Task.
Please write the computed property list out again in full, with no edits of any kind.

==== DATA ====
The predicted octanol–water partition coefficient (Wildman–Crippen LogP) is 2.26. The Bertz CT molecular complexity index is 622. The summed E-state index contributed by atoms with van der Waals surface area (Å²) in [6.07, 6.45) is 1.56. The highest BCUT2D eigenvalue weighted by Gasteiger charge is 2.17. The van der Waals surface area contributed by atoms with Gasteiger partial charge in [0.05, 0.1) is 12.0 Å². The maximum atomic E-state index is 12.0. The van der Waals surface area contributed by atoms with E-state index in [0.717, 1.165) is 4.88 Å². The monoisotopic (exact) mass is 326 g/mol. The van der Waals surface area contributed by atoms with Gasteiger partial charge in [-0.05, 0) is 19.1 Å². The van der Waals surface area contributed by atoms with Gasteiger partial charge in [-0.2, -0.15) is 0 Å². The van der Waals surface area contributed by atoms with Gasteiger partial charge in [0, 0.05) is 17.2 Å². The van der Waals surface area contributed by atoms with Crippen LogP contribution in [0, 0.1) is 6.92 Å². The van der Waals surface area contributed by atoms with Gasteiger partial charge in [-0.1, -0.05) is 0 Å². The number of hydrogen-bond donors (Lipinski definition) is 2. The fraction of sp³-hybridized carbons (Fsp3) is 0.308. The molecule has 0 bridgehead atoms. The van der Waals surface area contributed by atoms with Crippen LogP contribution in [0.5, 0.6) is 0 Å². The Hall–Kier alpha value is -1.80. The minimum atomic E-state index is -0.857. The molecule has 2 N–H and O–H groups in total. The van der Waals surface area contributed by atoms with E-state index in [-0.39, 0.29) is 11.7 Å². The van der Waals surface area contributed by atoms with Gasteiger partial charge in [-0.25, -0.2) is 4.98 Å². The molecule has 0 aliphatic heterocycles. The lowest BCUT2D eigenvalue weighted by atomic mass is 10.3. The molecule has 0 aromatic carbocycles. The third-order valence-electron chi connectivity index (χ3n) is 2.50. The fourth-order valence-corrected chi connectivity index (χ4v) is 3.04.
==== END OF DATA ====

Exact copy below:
The predicted octanol–water partition coefficient (Wildman–Crippen LogP) is 2.26. The Bertz CT molecular complexity index is 622. The summed E-state index contributed by atoms with van der Waals surface area (Å²) in [6.07, 6.45) is 1.56. The highest BCUT2D eigenvalue weighted by Gasteiger charge is 2.17. The van der Waals surface area contributed by atoms with Gasteiger partial charge in [0.05, 0.1) is 12.0 Å². The maximum atomic E-state index is 12.0. The van der Waals surface area contributed by atoms with E-state index in [0.717, 1.165) is 4.88 Å². The monoisotopic (exact) mass is 326 g/mol. The van der Waals surface area contributed by atoms with Gasteiger partial charge in [-0.05, 0) is 19.1 Å². The van der Waals surface area contributed by atoms with Gasteiger partial charge in [-0.2, -0.15) is 0 Å². The van der Waals surface area contributed by atoms with Gasteiger partial charge in [0, 0.05) is 17.2 Å². The van der Waals surface area contributed by atoms with Crippen LogP contribution in [0, 0.1) is 6.92 Å². The van der Waals surface area contributed by atoms with Gasteiger partial charge in [-0.1, -0.05) is 0 Å². The number of hydrogen-bond donors (Lipinski definition) is 2. The fraction of sp³-hybridized carbons (Fsp3) is 0.308. The molecule has 0 bridgehead atoms. The van der Waals surface area contributed by atoms with Crippen LogP contribution in [0.5, 0.6) is 0 Å². The Hall–Kier alpha value is -1.80. The minimum atomic E-state index is -0.857. The molecule has 2 N–H and O–H groups in total. The van der Waals surface area contributed by atoms with E-state index in [-0.39, 0.29) is 11.7 Å². The van der Waals surface area contributed by atoms with Gasteiger partial charge in [-0.25, -0.2) is 4.98 Å². The molecule has 0 aliphatic heterocycles. The lowest BCUT2D eigenvalue weighted by atomic mass is 10.3. The molecule has 0 aromatic carbocycles. The third-order valence-electron chi connectivity index (χ3n) is 2.50. The fourth-order valence-corrected chi connectivity index (χ4v) is 3.04.